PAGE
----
SEATTLE — The University of Washington plans to vote on a proposal to raise tuition 20 percent this fall, while also considering a plan to use much of that increase to pay for more scholarships, restore class offerings and reopen the school’s writing and learning centers.
If the proposed increase is approved this month, in-state undergraduate tuition will increase from $8,700 to $10,574 this fall, The Seattle Times reported today.
That’s a little more than 20 percent, because it also includes a hike in mandatory student fees.
Students said the increases will be difficult to absorb. Going to UW already costs about $24,000 a year, including books and room and board.
“Twenty percent would be a hard pill to swallow for a lot of students,” said undergraduate student-body president Madeleine McKenna.
She noted that UW doesn’t know how burdensome previous tuition increases have been because half of all UW students don’t fill out the federal financial-aid form that provides a complete picture of a family’s financial resources.
McKenna acknowledged, however, that tuition increases are part of a balancing act between quality, access and affordability.
UW tuition and fees would still be lower than the total bill at Washington State University, which recently decided on a 16 percent increase.
In addition, university officials said UW still has lower tuition than the average charged by comparable schools in other states.
Western Washington University’s board of trustees was set to vote on a 16 percent increase Friday. Central Washington University and The Evergreen State College are considering 14 percent increases, and Eastern Washington University plans to raise tuition by 11 percent.
A new state tuition-setting law requires schools that go beyond the rate budgeted by the Legislature to put more money into financial aid. With a 20 percent increase, UW would be required to set aside 5 percent of all tuition revenue, or about $17.2 million, for financial aid.
Amira Davis, president of the student body at UW-Bothell, said students are working longer hours while going to school, or attending part-time, to make up for two years of back-to-back tuition increases of 14 percent.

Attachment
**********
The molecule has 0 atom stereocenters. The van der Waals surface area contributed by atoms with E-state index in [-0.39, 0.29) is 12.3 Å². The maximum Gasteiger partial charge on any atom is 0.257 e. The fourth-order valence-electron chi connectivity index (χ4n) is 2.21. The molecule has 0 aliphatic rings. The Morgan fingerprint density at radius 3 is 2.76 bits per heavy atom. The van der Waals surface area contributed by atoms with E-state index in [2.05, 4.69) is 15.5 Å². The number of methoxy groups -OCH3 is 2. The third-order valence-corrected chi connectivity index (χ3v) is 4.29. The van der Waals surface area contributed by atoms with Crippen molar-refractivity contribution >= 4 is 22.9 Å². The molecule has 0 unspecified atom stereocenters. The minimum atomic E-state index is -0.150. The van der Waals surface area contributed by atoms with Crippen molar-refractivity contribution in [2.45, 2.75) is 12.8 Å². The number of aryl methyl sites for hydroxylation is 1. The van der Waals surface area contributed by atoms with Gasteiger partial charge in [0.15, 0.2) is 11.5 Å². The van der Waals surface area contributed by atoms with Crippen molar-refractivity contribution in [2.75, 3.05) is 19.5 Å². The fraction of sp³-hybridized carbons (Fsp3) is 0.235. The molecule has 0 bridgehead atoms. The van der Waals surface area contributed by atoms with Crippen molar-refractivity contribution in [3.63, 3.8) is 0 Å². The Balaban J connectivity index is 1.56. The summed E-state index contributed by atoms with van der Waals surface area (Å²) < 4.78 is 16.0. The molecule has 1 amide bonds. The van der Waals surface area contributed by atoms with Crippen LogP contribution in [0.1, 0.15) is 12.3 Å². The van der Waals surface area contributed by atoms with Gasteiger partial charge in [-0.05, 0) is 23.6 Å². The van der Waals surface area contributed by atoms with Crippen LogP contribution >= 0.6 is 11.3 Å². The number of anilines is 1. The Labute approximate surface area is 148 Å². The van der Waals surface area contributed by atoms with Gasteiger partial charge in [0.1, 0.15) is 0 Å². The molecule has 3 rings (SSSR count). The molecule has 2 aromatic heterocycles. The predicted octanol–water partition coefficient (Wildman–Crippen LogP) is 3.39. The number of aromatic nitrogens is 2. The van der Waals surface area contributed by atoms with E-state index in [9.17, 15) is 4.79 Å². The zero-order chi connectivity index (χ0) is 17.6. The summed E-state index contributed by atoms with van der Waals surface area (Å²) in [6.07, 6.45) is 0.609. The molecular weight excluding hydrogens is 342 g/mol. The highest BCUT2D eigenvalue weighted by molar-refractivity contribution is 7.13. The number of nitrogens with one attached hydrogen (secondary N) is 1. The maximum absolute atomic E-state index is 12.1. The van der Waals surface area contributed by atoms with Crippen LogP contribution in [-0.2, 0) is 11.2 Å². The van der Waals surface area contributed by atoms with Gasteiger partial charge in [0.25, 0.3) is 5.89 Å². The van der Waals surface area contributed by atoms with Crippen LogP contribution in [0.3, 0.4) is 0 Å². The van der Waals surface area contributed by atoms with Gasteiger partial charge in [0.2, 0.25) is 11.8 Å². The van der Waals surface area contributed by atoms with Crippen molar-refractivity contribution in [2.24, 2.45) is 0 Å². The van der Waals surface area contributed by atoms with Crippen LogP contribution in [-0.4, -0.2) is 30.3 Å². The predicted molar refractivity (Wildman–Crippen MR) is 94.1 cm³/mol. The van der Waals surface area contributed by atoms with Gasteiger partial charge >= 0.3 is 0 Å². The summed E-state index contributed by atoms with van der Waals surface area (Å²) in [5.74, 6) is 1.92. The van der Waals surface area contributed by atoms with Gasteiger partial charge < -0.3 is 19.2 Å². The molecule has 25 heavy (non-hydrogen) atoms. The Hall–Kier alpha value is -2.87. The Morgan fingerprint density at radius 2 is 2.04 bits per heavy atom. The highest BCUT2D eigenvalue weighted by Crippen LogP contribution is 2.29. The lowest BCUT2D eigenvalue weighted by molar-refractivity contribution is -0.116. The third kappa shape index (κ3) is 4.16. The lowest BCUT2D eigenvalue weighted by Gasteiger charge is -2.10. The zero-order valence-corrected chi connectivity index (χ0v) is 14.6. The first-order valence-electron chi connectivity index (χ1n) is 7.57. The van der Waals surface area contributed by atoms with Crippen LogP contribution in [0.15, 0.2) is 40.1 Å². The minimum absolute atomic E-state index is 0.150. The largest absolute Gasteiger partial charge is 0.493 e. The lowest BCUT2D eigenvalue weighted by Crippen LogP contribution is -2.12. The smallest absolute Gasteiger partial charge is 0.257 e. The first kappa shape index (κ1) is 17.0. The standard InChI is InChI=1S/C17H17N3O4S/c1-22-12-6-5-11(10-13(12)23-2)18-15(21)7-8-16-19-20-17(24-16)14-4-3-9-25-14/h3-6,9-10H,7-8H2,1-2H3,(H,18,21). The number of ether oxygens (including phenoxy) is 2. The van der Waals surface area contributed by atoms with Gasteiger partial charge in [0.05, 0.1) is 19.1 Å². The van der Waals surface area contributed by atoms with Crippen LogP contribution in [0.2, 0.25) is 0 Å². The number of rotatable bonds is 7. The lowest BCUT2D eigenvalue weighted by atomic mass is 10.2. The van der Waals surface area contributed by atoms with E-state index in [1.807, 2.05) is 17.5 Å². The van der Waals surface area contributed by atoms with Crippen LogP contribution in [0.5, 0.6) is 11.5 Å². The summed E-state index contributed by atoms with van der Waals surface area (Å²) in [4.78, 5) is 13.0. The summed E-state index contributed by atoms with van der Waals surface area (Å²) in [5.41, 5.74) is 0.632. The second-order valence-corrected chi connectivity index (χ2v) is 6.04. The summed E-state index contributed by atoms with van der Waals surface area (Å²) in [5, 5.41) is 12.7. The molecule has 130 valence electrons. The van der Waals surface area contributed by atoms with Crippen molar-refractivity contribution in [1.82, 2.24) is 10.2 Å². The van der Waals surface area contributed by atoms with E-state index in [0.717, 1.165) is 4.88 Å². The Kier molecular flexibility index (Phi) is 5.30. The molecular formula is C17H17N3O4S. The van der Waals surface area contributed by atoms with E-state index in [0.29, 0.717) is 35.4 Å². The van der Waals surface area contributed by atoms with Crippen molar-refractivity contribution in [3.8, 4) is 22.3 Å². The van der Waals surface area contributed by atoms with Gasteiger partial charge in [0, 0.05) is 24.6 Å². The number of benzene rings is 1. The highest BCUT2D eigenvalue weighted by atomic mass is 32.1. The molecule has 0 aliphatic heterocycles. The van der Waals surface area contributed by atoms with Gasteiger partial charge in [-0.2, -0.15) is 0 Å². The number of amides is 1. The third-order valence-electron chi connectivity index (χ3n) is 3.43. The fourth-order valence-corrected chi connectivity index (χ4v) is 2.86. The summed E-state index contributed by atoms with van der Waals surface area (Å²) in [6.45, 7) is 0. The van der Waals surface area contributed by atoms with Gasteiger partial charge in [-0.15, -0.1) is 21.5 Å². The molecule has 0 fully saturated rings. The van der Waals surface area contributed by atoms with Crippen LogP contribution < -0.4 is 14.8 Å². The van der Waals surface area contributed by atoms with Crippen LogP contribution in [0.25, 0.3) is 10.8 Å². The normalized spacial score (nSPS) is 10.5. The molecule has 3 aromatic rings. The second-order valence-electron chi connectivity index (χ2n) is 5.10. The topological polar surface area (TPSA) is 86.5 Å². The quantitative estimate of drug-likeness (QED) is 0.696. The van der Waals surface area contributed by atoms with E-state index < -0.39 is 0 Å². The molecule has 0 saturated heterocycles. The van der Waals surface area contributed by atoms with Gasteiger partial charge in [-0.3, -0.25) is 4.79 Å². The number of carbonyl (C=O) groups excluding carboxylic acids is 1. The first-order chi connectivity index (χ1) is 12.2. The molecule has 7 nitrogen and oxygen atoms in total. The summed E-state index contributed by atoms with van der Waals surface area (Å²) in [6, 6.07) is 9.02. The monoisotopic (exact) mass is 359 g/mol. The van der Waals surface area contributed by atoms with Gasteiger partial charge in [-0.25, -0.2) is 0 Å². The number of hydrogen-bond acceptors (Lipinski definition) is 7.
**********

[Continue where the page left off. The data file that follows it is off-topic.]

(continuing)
“We are all taking this hit and suffering as students,” she said.
Tuition is skyrocketing because the Legislature has dramatically cut state dollars going to higher education. Over the past three years, the amount of money UW receives from the state has fallen 50 percent. The school has eliminated hundreds of positions, cut classes, increased class sizes and frozen faculty salaries for the past two years. Under the current budget, faculty salaries will be frozen for two more years.
A 20 percent increase would allow UW to restore or increase hundreds of class offerings and expand hours or reopen the school’s writing and learning centers, said vice provost Paul Jenny, of the UW office of planning and budgeting.
Jenny also outlined a proposal to have about half the money raised through the tuition hike added to financial aid. That would raise enough money to cover the tuition increase for the neediest students as well as providing award grants of up to $4,000 for as many as 1,000 students, going beyond what the state required and helping some middle-class students, Jenny said.
The board also looked at a 16 percent increase — the amount budgeted by the Legislature — and a 22 percent increase, which would raise tuition and fees to $10,737 a year.
“Nothing about tuition increases is good, and nothing about losing the quality of education is good,” said Regents chairman Herb Simon. “At 20 percent, the middle class will get the biggest bang for the buck.”
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